Page 7 - WCF Newsletter - Spring 2023
P. 7

                                NEWSLETTER - SPRING 2023
   Annual visit to RAF Waddington
Tuesday 8 November 2022 brought two of the oldest and most important professions together with our annual visit and presentation at RAF Waddington; the farmers that feed the nation and the RAF that defends the nation. The day commenced with a very warm and informative presentation from the Station Commander Group Captain Mark Lorriman-Hughes, who briefed us on many interesting facts about the base, which is home to around 3500 service personnel and, as one of the RAF’s busiest stations, the hub of UK Intelligence.
During his tenure, the base has already welcomed the Red Arrows, which has recently transferred from RAF Scampton. We were then briefed on plans to improve their single persons’ accommodation, which dates back to the 1940s and 50s, to equal that of modern University Students’ Accommodation, but the quotes are double what they budgeted for so there will inevitably have to be some cutbacks, a great example of how input cost inflation is affecting everyone!
Bird strike is an ongoing H&S issue, and to help combat this, the entire air field has recently been reseeded after discovering that the existing grass was infested with Leatherjackets, which were attracting the birds. Providing that you don’t count the cost of aviation fuel as this is an essential requirement, this will help the base reach its target of Carbon Net Zero, as the new variety of grass (Fescue) is deeper rooting and so will store more carbon! We then moved onto the awards ceremony, with the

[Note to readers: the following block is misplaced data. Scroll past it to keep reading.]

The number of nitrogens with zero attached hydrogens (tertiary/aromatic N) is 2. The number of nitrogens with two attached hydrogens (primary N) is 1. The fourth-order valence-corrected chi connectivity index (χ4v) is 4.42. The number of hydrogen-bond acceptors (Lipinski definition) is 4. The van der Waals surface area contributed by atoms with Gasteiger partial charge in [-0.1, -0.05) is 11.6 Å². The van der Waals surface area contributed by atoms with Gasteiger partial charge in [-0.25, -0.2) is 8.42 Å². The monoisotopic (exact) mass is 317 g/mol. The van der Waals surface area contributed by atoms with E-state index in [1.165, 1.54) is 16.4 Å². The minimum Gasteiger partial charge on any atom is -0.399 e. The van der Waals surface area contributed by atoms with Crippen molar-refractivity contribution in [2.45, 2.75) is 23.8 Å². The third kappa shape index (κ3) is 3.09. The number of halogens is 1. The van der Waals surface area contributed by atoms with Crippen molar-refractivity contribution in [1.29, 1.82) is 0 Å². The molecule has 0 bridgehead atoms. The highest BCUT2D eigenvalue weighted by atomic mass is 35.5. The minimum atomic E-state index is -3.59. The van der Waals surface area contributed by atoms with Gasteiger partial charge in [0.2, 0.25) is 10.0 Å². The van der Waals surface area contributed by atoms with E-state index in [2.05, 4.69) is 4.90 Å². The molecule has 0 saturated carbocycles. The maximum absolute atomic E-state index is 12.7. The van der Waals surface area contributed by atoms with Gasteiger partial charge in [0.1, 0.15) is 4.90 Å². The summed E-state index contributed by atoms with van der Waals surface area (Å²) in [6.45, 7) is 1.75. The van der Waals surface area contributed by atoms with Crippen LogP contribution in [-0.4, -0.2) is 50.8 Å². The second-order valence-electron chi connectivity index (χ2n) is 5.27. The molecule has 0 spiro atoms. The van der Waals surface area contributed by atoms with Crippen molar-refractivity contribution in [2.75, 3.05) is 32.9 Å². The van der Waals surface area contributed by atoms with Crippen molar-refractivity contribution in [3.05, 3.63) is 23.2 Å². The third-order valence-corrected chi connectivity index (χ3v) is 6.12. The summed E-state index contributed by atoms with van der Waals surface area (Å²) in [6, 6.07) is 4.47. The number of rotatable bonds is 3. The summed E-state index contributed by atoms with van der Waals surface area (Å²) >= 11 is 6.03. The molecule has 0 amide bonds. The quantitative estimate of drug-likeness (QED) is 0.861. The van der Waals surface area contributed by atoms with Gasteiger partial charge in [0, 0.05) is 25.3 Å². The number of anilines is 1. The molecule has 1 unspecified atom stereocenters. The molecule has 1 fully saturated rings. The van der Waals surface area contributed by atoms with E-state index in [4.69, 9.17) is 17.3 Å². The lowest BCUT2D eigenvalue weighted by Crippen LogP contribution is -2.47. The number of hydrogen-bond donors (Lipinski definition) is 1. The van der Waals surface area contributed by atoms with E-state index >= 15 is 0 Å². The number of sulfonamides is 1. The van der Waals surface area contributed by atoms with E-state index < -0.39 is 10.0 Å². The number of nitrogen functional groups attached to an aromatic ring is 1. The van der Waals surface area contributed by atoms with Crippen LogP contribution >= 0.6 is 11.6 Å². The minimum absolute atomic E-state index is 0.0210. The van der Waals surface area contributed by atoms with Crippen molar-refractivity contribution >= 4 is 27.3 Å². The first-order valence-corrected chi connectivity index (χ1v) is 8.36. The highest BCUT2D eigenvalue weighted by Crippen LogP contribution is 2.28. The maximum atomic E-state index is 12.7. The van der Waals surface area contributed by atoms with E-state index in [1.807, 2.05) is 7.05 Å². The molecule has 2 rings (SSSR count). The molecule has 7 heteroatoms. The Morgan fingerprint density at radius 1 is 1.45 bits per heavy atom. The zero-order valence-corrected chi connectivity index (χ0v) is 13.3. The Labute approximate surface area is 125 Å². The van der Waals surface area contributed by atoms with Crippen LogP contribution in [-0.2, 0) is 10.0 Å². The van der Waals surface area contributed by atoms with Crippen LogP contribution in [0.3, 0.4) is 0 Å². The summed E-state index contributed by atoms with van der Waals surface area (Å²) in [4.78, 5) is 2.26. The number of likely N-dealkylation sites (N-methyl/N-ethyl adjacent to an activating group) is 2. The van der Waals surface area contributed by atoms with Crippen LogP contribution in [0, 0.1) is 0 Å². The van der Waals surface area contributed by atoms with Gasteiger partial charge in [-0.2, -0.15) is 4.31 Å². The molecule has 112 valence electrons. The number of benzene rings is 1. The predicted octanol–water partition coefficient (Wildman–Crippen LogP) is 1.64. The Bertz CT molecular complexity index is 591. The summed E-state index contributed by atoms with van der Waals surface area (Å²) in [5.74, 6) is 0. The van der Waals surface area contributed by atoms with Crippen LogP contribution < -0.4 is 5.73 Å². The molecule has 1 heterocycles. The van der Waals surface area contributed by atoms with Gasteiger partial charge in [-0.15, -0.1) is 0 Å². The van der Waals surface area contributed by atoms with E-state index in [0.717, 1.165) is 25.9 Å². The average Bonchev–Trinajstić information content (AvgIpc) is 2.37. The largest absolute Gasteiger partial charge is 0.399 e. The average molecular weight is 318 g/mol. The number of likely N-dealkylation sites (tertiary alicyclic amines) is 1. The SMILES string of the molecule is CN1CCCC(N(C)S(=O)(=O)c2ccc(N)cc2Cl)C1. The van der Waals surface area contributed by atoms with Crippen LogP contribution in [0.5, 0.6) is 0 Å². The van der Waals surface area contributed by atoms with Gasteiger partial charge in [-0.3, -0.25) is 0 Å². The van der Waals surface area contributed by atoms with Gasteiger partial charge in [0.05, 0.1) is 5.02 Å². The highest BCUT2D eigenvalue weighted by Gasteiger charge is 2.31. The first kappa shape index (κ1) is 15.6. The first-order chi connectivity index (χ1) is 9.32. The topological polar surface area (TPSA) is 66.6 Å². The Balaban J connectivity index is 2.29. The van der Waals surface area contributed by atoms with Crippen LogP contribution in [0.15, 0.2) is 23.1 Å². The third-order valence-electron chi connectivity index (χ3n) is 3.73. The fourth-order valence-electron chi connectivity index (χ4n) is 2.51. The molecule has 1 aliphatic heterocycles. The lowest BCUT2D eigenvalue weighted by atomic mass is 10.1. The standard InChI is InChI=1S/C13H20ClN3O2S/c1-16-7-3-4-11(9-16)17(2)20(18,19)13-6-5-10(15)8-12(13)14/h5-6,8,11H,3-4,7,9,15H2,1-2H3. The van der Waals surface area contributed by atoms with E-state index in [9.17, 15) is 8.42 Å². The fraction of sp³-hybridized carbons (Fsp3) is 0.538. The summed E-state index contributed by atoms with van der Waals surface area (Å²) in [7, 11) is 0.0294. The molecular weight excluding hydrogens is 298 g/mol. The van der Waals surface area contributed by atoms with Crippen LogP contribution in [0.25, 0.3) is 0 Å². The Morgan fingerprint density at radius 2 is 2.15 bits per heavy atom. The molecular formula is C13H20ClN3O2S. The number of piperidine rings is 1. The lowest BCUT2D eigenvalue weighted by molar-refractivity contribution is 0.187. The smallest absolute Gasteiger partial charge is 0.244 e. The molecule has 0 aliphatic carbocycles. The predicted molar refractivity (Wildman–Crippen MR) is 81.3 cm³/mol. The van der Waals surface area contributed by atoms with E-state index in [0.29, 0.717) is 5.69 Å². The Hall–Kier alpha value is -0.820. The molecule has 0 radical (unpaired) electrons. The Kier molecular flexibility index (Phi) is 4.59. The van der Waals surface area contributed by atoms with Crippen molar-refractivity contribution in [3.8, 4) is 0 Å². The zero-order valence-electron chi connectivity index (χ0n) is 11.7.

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• Steepest stated road climb: 18%, or a bit steeper than a 1:6 hill – just about pedalable in the lowest crawler gear. Some of the trails were even steeper for short distances, or too narrow, and the only option was to walk. Highest temperature while cycling: 36 C, lowest – 6 C
• Home countries of participants – UK, USA, Canada, Holland, Australia and New Zealand
• Number of cyclists in our group: 12, plus a cycle guide and van driver.
The Master with Senior Air Traffic Control Officer David Pickard
 Master presenting the award to Senior Air Traffic Control Officer David Pickard, along with a keepsake, both of which were sponsored by Liveryman Tony Ireland. After enjoying a three-course lunch, we then split into two parties for a tour of the control tower and the station’s Vulcan bomber.
The control tower was staffed by four personnel who are responsible for all air traffic movements in the area, as well as ground movements on the base and road traffic on the adjacent A15, where traffic lights are located and put on red every time an aircraft is coming into land. We were very lucky to witness an F-35 Lightening Aircraft, which is one of the most advanced fighter aircraft in the world, coming in for a test landing. All pilots regularly carry out practice
landings as part of their training. At the same time, we also witnessed the potential issue of Bird Strike by seeing a flock of Gulls feasting on hopefully the last remaining leather jackets.
We were then briefed on the base’s history with the Vulcan. Waddington was the first base to receive the ground-breaking Vulcan Bomber in 1957 with No 83 Squadron. The base’s last remaining Vulcan XM 607 is one of the most famous, after carrying out the bombing of the runway in Port Stanley during the Falkland Islands War. The aircraft is currently being restored for ground use only by a small but very enthusiastic team of volunteers, who have just six months of hanger space in which to complete the task. We look forward to seeing the results.
Nine people commenced the New Zealand end-to-end bike ride, with three others joining part way through. Only four cyclists rode every mile, with two on e-bikes, one young man aged 27 who competes in ironman competitions, and me.
• My total personal weight loss: 14lbs - hooray!
You will be pleased to hear that we missed the storms and cyclones that ravaged New Zealand earlier this year, although we did get caught in several tropical downpours and showers.

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